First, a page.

The titular character is 46-year-old Eve Fletcher, a still attractive divorcee, but one aware that her life is at a crossroads. As the director of a senior center, Eve witnesses decay and death daily, and she has just dropped off her only child, Brendan, for his freshman year at Berkshire State University*, where she's perceived as ancient by other students. That point is driven home also by Brendan's disrespect and his infrequent texts that touch upon campus life. She even feels like a frump around Amanda Olney, her tattooed and energetic recreation director at the senior center. Eve's midlife funk is so deep that she's afraid to confront the fact that her son is a total asshole. Just to change the frame a bit, she signs up for a Gender and Society class at a community college in Haddington, Massachusetts (a fictional town that's clearly a Boston suburb). Her instructor is Margo—once Mark—Fairchild. Will this be a spark to make her rethink her rutted life, or will it confirm how out of touch she has become?

Perrotta divides the novel into five parts—The Beginning of the Great Whatever, The End of Reluctance, Gender and Society, The MILF, and Lucky Day—each one focusing on paths taken or forsaken by one or more of the book's major characters. Eve is the book's center, but hers is not the only point of view. Whatever else one makes of the book, Perrotta has plotted it well and has populated it with secondary characters that have stories and issues of their own. He even redeems cheaper prose with occasional gems, such as describing a Bikram yoga instructor as  "a beautiful Asian man with the body of a gymnast and the soul of a drill sergeant."

And yet, there are aspects of the book that unsettle me in ways other than its inherently creepy details. It began to stretch credulity that Eve could know so many people simultaneously making unwise decisions. Nearly every male character —Brendan; Eve's ineffectual ex-husband, Ted; cranks at the senior center; a bartender who hits on patrons; and skateboarding Julian, a self-described PTSD high school survivor—is a jerk, a loser, pathetic or all three. Not that the women in the book specialize in Socratic logic either. Eve dances on the razor's edge so often that we wonder why she hasn't sliced herself in two. Perrotta seems to be leading us to consider that damaged individuals must hit bottom before they reverse course. Does he do so, or is his "Lucky Day" section more tacked on than organic? What would Heraclitus say?

I remain conflicted. The good news is that the book moves crisply, so you won't invest much time in checking it out for yourself. If, however, after 75 pages or so you find Mrs. Fletcher too tawdry, give up. It won't get any nicer for quite some time.

Rob Weir   

Berkshire State is clearly modeled on UMass Amherst, especially its physical appearance, its campus activism, its ideological diversity, and its honors college. Other parts are stereotypes that died in the 1980s. In a recent ranking of top party schools, UMass ranked a mere 69th. Nor does anyone complain about the food—UMass cuisine ranks #1 in the nation!


Alasdair Fraser and Natalie Haas: July Album of the Month

Ports of Call
Culburnie 125D

In a world in which the adjective "professionalism" is often appropriated rather than demonstrated, music remains an expression in which one can literally hear the proof behind the label. Top-tier musicians possess an ineffable quality that, the moment you hear it, you know you have crossed from the border between good and great. I have made this claim before, but let me reiterate: there are few fiddlers on the planet whose tone, precision, skill, or excitement levels approach those of Alasdair Fraser. For the past fourteen years, his primary musical partner has been cellist Natalie Haas, whose own talents have risen to match those of her mentor. On Ports of Call, the duo's fifth release, Haas and Fraser are co-equals that stand head and shoulders above most of their peers.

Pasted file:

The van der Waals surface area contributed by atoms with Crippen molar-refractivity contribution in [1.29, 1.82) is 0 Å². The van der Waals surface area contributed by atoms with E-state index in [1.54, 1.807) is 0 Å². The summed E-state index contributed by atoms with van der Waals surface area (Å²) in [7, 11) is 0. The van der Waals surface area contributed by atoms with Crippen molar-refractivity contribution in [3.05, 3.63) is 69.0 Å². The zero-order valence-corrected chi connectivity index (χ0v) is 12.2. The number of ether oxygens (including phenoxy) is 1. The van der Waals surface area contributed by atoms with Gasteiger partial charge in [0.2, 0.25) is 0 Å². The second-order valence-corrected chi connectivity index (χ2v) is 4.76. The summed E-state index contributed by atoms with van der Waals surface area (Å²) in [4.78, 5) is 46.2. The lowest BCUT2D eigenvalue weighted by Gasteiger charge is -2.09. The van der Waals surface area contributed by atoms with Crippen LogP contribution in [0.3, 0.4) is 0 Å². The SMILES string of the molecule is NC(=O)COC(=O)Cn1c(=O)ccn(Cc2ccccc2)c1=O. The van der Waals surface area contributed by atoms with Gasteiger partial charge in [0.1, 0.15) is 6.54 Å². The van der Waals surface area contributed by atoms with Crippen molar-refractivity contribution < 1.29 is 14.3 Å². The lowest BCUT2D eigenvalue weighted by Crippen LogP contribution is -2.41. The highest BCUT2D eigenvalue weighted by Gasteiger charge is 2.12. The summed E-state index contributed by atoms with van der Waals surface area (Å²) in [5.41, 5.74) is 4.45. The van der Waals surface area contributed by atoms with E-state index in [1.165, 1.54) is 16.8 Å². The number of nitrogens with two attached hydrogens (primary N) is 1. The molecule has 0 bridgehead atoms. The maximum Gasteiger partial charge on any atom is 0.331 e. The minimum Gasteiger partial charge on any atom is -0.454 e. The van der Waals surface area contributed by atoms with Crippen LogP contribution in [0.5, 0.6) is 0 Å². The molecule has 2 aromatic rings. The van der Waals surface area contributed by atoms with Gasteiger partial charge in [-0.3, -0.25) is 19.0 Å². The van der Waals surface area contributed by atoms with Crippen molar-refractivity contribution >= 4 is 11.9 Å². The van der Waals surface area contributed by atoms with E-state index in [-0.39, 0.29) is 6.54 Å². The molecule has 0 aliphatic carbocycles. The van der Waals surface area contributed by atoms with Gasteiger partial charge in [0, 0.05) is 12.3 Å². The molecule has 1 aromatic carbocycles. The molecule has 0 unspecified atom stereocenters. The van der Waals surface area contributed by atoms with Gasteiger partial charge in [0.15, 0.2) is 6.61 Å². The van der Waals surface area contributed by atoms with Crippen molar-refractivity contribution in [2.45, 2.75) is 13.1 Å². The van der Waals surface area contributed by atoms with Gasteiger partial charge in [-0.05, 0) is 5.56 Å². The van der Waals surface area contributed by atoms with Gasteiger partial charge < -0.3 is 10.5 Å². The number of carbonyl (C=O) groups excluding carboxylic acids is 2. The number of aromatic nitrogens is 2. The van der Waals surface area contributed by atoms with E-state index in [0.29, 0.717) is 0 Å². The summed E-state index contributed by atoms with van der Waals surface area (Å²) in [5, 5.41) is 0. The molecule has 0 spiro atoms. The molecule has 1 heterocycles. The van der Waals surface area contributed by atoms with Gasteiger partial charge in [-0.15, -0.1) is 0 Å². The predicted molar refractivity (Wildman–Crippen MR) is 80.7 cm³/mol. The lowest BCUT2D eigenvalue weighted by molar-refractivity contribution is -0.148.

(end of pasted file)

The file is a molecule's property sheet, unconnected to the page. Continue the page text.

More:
The album is aptly named. Past Fraser/Haas collaborations have explored deeper dimensions of Scottish traditional music. It has taken them far, and this album pays homage to various places they have touched down. This includes an evolving exploration of their own compositional skills, and the myriad ways in which melodic categories overlap and collapse. Fraser is fond of saying that their music is "all about the dance," you would be hard pressed to say which Fraser and Haas imbue with more gravitas, a village dance tune or a formal court promenade. That's because many of their favorite composers blur the folk/classical line. Take the Hamish Henderson tune "Freedom Call All Ye." It was written as a protest piece, but it sets your toes tapping. Haas appends her own tune, "Peas in the F-hole," whose whimsical title does little to prepare you for its jaunty complexity. This combination is one of the few that is mostly Scottish in makeup and structure. From it they move to France for two scottisches and an andro. These three tunes chase each other, but with a solemnity that flirts with darkness, as Breton music often does. The same can be said of the "Silver and Stuff" set, a march, polska (3/4), and halling (6/8) that come from Norway.

Before Ports of Call finishes we also visit Spain (including Galcia), Quebec, California, Sweden, Finland, and the creative minds of Fraser and Haas. Galician tunes such as those in the "Muińeiras" set often employ hand drums, but Haas' cello provides the percussive bottom. If you like somber, check out the Galician hurdy gurdy tune in the "Foliada!" set, a xota, which is waltz-like, yet not a waltz. Listen to Haas' own "Megan and Jarrod's Waltz" and you'll hear what I mean.  The polska/waltz combo of Swedish tunes in "The Devil and the Gypsy" also tilt toward the austere end of the spectrum, but also highlight the age-old tussel between those of a puritanical bent who damn dance as the devil's music and the gypsy spirit that embraces its intrinsic joy. If you want a lighter touch, check out Fraser's "Keeping Up with Christine," written in honor of his high-energy sister, or Haas' "Waltzka For Su-A," an original and innovative mash of Scandinavian, Quebecois, and Celtic music in C-minor. A personal favorite is Fraser's "Hanneke's Bridal March," which is what more formal pieces should be: stately, but without starch.

Nothing on this album fits the diddly-diddly stereotypes often slapped onto the efforts of "Celtic" musicians. At a recent concert I overheard a woman remark that this was the best "classical" concert she had attended all year. I might dispute the label, but I know what she meant. Listen and you will too. That's what the true pros do—defy our expectations until we surrender to their charms.

Rob Weir